The African Development Bank’s Green Bank initiative aims to equip thousands of institutions and governments with the technical capacity and capital needed to set up green finance facilities to attract global climate investment into transformative green projects. The initiative’s coordinator spoke to us about its work at this year’s AFSIC – Investing in Africa event in London.
October 25th, 2023, Conversation with Audrey-Cynthia Yamadjako
African Business: What is the African Development Bank’s Green Banks Initiative?
Audrey-Cynthia Yamadjako: We launched this initiative at the last COP UN climate conference. Its objective is to create an ecosystem of green investment vehicles on the continent.
Where does this initiative come from? What is the need we are covering? The African continent is the region with the most adverse effects of climate change. We know that we need $2.8 trillion by 2030 for the continent’s countries to implement their Nationally Determined Contributions (NDCs) – those are the efforts by each country to reduce national emissions and adapt to the impacts of climate change, set out under the 2015 Paris Agreement. It’s a huge need.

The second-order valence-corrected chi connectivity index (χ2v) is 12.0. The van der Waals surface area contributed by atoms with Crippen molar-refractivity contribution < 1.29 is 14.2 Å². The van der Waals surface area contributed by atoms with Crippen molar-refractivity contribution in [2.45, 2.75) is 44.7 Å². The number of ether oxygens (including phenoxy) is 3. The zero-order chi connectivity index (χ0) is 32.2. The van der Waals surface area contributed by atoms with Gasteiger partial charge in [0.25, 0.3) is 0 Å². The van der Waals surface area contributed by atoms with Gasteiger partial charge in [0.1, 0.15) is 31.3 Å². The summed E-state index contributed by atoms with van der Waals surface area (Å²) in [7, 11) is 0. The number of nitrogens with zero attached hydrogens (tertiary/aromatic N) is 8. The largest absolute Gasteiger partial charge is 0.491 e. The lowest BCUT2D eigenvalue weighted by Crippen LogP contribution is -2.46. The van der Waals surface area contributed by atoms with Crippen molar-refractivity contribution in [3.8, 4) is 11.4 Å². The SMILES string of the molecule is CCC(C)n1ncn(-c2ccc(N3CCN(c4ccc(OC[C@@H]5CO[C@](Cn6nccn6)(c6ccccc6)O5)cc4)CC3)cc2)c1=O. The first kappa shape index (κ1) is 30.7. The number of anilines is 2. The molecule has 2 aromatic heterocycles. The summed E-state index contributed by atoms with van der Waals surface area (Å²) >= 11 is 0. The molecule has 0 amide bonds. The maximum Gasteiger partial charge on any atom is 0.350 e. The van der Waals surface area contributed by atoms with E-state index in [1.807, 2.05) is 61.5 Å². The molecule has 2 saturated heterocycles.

But we can also see this as an investment opportunity. First, we need green projects on the ground and we need more resources to cover those needs. Currently 87% of the climate finance on the continent comes from the public sector and the rest comes from the private sector. In other regions in the world it is the reverse. We have a critical need to drive the private sector into this action. More importantly, in Africa we also need to find a way to lower the cost of capital to invest in green projects.
Another point about the African continent is that we lack the concessional resources needed to promote green investments at the local level. Most of the time these are located in the main global green investment vehicles such as the Climate Investment Funds and the Green Climate Fund. We need to have local actors who can provide the climate and environmental funding to local developers, and have the flexibility to cover their needs, and also to help them better structure their projects, so they can mainstream adaptation and mitigation in their projects.